The Shotgun Blog
Friday, January 28, 2005
Monte Solberg letter
Hon. Ralph Goodale, P.C., M.P.
Minister of Finance
Room 607, Confederation Bldg.
House of Commons,
Thank you for the opportunity to provide the Conservative Party's perspective on the measures that should be included in Budget 2005.
We have made no secret of our belief that the federal government taxes Canadians too heavily. At its simplest, this leads to reduced incentives to work, to go to school and invest in education, to develop businesses—especially small businesses—and to save for the future. And over taxation of the corporate sector, simply put, kills jobs because it reduces the incentive to invest in productive capacity in Canada.
The government’s failure to take action on this issue means that both our economy and government revenues grow at levels far below their potential. For Canadians this means lost opportunities. For government it means a smaller revenue stream which threatens our ability to provide the quality of social services Canadians deserve. We in the Conservative Party of Canada remain frustrated at the pace of change and the priorities you continue to present to Parliament and the Canadian people.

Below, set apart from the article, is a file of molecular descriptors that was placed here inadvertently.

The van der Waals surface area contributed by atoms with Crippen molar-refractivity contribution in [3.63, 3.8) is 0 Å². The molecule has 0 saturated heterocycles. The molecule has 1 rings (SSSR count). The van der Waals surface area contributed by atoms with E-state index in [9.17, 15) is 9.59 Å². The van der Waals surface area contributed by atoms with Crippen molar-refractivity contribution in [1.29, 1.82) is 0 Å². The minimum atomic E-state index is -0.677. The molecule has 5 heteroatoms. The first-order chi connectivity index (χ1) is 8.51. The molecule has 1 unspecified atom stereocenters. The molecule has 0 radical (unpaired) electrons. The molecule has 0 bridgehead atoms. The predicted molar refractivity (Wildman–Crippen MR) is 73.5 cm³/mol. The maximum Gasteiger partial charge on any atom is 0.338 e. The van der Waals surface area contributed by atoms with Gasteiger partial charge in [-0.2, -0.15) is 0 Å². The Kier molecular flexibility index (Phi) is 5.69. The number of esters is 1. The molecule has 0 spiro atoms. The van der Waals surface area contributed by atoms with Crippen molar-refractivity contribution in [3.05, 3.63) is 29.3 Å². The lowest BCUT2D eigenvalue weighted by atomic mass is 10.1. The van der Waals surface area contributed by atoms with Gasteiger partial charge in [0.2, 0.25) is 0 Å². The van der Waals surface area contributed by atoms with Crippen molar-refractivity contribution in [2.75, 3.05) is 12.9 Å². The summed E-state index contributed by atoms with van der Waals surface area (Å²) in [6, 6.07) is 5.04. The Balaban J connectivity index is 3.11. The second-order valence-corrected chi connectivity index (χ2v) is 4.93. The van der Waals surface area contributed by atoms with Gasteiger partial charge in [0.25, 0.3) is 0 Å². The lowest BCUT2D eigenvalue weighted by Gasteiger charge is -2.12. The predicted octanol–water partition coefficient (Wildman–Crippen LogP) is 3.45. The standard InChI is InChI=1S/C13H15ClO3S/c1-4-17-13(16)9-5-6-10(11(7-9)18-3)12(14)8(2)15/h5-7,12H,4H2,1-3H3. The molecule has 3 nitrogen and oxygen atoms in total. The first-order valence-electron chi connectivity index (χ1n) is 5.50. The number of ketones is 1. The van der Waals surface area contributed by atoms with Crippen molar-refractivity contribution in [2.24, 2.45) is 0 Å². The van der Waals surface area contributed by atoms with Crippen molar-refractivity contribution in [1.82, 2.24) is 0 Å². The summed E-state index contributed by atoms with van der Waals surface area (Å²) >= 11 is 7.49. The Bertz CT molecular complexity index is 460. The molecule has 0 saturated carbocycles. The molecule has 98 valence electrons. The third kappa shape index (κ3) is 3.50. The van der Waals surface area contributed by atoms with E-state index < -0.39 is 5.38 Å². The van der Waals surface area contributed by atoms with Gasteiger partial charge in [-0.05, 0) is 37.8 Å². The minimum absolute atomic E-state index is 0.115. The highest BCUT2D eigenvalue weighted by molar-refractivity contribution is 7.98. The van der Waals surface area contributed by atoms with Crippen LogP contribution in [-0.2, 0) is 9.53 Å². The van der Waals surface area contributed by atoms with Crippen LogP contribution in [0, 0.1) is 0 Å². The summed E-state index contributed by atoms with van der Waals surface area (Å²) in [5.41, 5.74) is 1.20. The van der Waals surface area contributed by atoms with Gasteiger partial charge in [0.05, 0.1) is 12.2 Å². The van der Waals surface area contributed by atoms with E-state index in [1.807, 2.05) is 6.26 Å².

I know that both you and the Prime Minister have argued that tax cuts are both unaffordable and a low priority for your government. During the last election campaign you stuck to the position that the surplus in 2003/04 was going to be small—indeed, $1.9 billion—and told the Canadian people that the Conservative plan to provide tax relief would cause the government to run a deficit. But within weeks of winning the election, not only were you proposing spending that far exceeded the amount of money that, during the campaign, you told Canadians would be available, but that the surplus would be larger than expected. And then in the Fall of 2004 you announced that, indeed, it was $9.1 billion.
We find the same tactics again in your approach to fiscal management in this Parliament. Budget 2004 planned a surplus of $4 billion; in November you seemed to believe it would be $8.9 billion; and our own estimates in January suggest something on the order of $11 billion—before year end allocations that you undoubtedly will bring forward.